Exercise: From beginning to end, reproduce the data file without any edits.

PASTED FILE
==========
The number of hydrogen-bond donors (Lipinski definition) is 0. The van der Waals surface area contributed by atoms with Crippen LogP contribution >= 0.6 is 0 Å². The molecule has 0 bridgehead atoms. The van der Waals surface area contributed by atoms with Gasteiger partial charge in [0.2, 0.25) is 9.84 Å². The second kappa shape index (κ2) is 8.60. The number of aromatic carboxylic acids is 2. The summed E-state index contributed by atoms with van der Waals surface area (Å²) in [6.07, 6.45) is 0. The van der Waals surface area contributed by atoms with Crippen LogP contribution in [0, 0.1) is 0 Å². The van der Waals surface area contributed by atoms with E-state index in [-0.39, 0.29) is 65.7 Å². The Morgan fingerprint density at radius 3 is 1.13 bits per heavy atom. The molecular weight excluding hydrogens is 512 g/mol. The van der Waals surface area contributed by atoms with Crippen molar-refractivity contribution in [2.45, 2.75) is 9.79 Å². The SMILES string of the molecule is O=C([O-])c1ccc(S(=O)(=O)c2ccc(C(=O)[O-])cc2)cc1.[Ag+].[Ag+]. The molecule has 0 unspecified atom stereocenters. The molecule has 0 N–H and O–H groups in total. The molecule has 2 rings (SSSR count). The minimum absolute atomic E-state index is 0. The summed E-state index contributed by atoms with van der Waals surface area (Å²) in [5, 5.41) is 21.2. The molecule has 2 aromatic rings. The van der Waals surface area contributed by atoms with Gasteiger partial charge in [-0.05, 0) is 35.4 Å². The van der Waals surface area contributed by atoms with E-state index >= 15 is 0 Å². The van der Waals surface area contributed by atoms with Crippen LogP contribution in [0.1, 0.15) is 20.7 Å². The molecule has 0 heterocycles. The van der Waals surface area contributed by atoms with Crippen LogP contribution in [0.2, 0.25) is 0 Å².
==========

The number of hydrogen-bond donors (Lipinski definition) is 0. The van der Waals surface area contributed by atoms with Crippen LogP contribution >= 0.6 is 0 Å². The molecule has 0 bridgehead atoms. The van der Waals surface area contributed by atoms with Gasteiger partial charge in [0.2, 0.25) is 9.84 Å². The second kappa shape index (κ2) is 8.60. The number of aromatic carboxylic acids is 2. The summed E-state index contributed by atoms with van der Waals surface area (Å²) in [6.07, 6.45) is 0. The van der Waals surface area contributed by atoms with Crippen LogP contribution in [0, 0.1) is 0 Å². The van der Waals surface area contributed by atoms with E-state index in [-0.39, 0.29) is 65.7 Å². The Morgan fingerprint density at radius 3 is 1.13 bits per heavy atom. The molecular weight excluding hydrogens is 512 g/mol. The van der Waals surface area contributed by atoms with Crippen molar-refractivity contribution in [2.45, 2.75) is 9.79 Å². The SMILES string of the molecule is O=C([O-])c1ccc(S(=O)(=O)c2ccc(C(=O)[O-])cc2)cc1.[Ag+].[Ag+]. The molecule has 0 unspecified atom stereocenters. The molecule has 0 N–H and O–H groups in total. The molecule has 2 rings (SSSR count). The minimum absolute atomic E-state index is 0. The summed E-state index contributed by atoms with van der Waals surface area (Å²) in [5, 5.41) is 21.2. The molecule has 2 aromatic rings. The van der Waals surface area contributed by atoms with Gasteiger partial charge in [-0.05, 0) is 35.4 Å². The van der Waals surface area contributed by atoms with E-state index >= 15 is 0 Å². The van der Waals surface area contributed by atoms with Crippen LogP contribution in [0.1, 0.15) is 20.7 Å². The molecule has 0 heterocycles. The van der Waals surface area contributed by atoms with Crippen LogP contribution in [0.2, 0.25) is 0 Å².